Advertisement
Canadian Journal of Cardiology

766 Prevention of Arrhythmia Device Infection Trial (PADIT): Pilot Study Results

      Background

      Infection is a potentially catastrophic consequence of arrhythmia device surgery, since it is usually requires device removal and lead extraction. Infection risk is increased in patients undergoing replacement or receiving a complete de novo device, and is reduced by use of preoperative intravenous antibiotics. Incremental interventions to reduce infection are often performed on an ad hoc basis in the absence of informative clinical trial evidence or specific guidelines.

      Methods

      Eleven sites enrolled high-risk patients (device replacement, revision or CRT) in an unblinded pilot study to establish feasibility and enrollment rate for a definitive randomized trial. Patients were randomized to single-dose preoperative iv antibiotics (cefazolin, clindamycin or vancomycin) versus single-dose iv antibiotics plus intraoperative pocket-wash (bacitracin or vancomycin) plus a 3-day post-operative course of oral cephalexin or clindamycin.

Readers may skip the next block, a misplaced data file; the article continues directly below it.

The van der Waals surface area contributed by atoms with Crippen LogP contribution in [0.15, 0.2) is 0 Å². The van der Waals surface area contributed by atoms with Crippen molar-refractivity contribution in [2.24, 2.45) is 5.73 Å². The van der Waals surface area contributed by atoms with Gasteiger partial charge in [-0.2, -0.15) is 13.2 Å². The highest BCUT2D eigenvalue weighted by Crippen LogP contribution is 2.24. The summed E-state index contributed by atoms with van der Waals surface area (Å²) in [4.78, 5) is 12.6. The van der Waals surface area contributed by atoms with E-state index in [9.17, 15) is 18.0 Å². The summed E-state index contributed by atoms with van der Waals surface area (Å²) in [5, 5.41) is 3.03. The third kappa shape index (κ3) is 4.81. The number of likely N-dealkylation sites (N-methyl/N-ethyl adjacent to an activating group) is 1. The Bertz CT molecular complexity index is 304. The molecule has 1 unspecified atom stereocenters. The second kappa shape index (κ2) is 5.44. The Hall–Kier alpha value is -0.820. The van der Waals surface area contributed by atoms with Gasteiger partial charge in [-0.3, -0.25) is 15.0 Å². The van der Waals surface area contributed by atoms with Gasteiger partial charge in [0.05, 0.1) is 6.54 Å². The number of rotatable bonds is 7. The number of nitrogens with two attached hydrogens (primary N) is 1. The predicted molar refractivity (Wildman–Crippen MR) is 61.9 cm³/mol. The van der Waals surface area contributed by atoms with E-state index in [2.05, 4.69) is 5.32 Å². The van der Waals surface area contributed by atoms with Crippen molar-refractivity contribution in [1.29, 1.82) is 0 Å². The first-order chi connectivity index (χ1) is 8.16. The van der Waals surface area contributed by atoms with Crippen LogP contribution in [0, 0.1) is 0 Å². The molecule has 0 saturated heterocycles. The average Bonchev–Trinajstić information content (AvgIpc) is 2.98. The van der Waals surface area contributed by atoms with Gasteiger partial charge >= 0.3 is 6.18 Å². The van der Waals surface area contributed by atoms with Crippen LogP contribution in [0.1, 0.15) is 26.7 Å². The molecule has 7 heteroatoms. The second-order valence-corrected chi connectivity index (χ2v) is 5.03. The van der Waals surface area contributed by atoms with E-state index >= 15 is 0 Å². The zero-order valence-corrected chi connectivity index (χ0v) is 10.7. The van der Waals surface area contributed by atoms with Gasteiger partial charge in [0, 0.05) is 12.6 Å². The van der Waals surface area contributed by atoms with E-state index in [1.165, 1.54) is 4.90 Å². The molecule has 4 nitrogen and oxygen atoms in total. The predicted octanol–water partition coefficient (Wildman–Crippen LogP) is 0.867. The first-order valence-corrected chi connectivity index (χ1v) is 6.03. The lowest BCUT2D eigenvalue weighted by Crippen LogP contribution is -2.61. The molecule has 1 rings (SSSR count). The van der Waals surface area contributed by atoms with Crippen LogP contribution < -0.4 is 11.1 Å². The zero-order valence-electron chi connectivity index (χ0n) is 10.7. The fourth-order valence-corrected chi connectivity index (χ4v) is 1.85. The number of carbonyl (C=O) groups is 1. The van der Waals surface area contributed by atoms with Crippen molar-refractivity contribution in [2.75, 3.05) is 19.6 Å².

Results

      Over a 12-month period, 500 patients were enrolled (age 67±14 years, 70% male). The majority of patients underwent replacement (71%) or revision/upgrade (28%). Diabetes was present in 30%, 54% were taking ASA and 82% of procedures were performed by electrophysiologists (82%). After a one-year follow-up, proven or suspected device infection occurred in 9 of 249 patients randomized to conventional therapy vs. 4 of 251 patients randomized to incremental antibiotics (3.6 vs. 1.6%, p=0.17). Proven infection leading to hospitalization was present in 5 conventional patients vs. 3 incremental patients (2.0 vs. 1.2%, p=0.50). These event rates were consistent with the pre-study estimated event rates and effect size. System extraction was performed in 3 conventional patients and no patients randomized to incremental antibiotics. Antibiotic related adverse events were noted in 3 conventional and 5 incremental patients (1.2 vs. 2.0%, p=0.50).

      Conclusion

      The rates of device infection in the current pilot are consistent with published estimates from registries and previous studies, supporting the need for a definitive randomized trial. Such a trial would require comparison of at least 5000 patients in each arm to detect a 35% difference in event rate with 80% power. The PADIT study team is now embarking on a definitive randomized trial supported by peer-reviewed funding from the Canadian Institute of Health Research.